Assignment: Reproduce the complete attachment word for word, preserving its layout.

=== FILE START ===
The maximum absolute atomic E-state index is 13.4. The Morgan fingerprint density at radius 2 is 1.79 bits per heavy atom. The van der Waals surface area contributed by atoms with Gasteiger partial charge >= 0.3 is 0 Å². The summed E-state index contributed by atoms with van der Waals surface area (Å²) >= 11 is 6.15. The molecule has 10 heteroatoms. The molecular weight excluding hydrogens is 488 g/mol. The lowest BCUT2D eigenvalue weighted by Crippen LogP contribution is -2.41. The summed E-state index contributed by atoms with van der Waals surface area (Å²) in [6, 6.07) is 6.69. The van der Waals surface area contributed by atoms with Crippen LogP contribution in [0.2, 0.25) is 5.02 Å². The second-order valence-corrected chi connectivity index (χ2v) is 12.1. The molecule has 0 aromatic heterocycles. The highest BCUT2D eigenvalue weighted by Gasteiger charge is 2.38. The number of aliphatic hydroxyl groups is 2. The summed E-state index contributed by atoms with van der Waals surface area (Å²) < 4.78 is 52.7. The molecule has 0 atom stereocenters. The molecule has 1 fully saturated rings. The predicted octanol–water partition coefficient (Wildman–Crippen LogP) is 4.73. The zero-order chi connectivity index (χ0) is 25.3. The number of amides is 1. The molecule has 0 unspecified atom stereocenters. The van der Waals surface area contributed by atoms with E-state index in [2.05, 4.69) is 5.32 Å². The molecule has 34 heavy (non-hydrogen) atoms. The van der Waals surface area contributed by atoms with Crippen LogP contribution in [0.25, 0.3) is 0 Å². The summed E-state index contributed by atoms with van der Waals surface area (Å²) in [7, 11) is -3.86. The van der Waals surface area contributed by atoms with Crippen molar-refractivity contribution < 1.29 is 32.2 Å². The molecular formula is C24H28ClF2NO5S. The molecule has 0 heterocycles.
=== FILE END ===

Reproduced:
The maximum absolute atomic E-state index is 13.4. The Morgan fingerprint density at radius 2 is 1.79 bits per heavy atom. The van der Waals surface area contributed by atoms with Gasteiger partial charge >= 0.3 is 0 Å². The summed E-state index contributed by atoms with van der Waals surface area (Å²) >= 11 is 6.15. The molecule has 10 heteroatoms. The molecular weight excluding hydrogens is 488 g/mol. The lowest BCUT2D eigenvalue weighted by Crippen LogP contribution is -2.41. The summed E-state index contributed by atoms with van der Waals surface area (Å²) in [6, 6.07) is 6.69. The van der Waals surface area contributed by atoms with Crippen LogP contribution in [0.2, 0.25) is 5.02 Å². The second-order valence-corrected chi connectivity index (χ2v) is 12.1. The molecule has 0 aromatic heterocycles. The highest BCUT2D eigenvalue weighted by Gasteiger charge is 2.38. The number of aliphatic hydroxyl groups is 2. The summed E-state index contributed by atoms with van der Waals surface area (Å²) < 4.78 is 52.7. The molecule has 0 atom stereocenters. The molecule has 1 fully saturated rings. The predicted octanol–water partition coefficient (Wildman–Crippen LogP) is 4.73. The zero-order chi connectivity index (χ0) is 25.3. The number of amides is 1. The molecule has 0 unspecified atom stereocenters. The van der Waals surface area contributed by atoms with E-state index in [2.05, 4.69) is 5.32 Å². The molecule has 34 heavy (non-hydrogen) atoms. The van der Waals surface area contributed by atoms with Crippen LogP contribution in [0.25, 0.3) is 0 Å². The summed E-state index contributed by atoms with van der Waals surface area (Å²) in [7, 11) is -3.86. The van der Waals surface area contributed by atoms with Crippen molar-refractivity contribution < 1.29 is 32.2 Å². The molecular formula is C24H28ClF2NO5S. The molecule has 0 heterocycles.